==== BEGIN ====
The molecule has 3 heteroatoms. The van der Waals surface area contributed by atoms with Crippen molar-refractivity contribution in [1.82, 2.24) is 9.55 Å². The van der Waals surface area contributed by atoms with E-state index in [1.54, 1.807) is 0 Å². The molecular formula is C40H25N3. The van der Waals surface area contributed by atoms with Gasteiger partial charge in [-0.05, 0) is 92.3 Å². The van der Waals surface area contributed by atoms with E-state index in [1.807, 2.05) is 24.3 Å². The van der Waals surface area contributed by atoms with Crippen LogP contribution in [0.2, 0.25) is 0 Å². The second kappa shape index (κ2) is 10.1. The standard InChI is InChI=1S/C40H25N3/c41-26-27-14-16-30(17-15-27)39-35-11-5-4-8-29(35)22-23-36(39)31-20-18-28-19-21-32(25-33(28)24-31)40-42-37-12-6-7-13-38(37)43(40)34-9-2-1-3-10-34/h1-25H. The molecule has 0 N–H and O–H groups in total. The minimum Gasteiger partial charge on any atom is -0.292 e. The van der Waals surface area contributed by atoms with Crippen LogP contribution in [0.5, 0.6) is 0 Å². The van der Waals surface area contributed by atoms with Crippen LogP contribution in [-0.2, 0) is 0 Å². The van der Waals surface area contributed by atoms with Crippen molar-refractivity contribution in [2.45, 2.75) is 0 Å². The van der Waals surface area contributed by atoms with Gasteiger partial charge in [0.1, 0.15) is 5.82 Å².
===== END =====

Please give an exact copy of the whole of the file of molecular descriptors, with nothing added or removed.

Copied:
The molecule has 3 heteroatoms. The van der Waals surface area contributed by atoms with Crippen molar-refractivity contribution in [1.82, 2.24) is 9.55 Å². The van der Waals surface area contributed by atoms with E-state index in [1.54, 1.807) is 0 Å². The molecular formula is C40H25N3. The van der Waals surface area contributed by atoms with Gasteiger partial charge in [-0.05, 0) is 92.3 Å². The van der Waals surface area contributed by atoms with E-state index in [1.807, 2.05) is 24.3 Å². The van der Waals surface area contributed by atoms with Crippen LogP contribution in [0.2, 0.25) is 0 Å². The second kappa shape index (κ2) is 10.1. The standard InChI is InChI=1S/C40H25N3/c41-26-27-14-16-30(17-15-27)39-35-11-5-4-8-29(35)22-23-36(39)31-20-18-28-19-21-32(25-33(28)24-31)40-42-37-12-6-7-13-38(37)43(40)34-9-2-1-3-10-34/h1-25H. The molecule has 0 N–H and O–H groups in total. The minimum Gasteiger partial charge on any atom is -0.292 e. The van der Waals surface area contributed by atoms with Crippen LogP contribution in [0.5, 0.6) is 0 Å². The van der Waals surface area contributed by atoms with Crippen LogP contribution in [-0.2, 0) is 0 Å². The van der Waals surface area contributed by atoms with Crippen molar-refractivity contribution in [2.45, 2.75) is 0 Å². The van der Waals surface area contributed by atoms with Gasteiger partial charge in [0.1, 0.15) is 5.82 Å².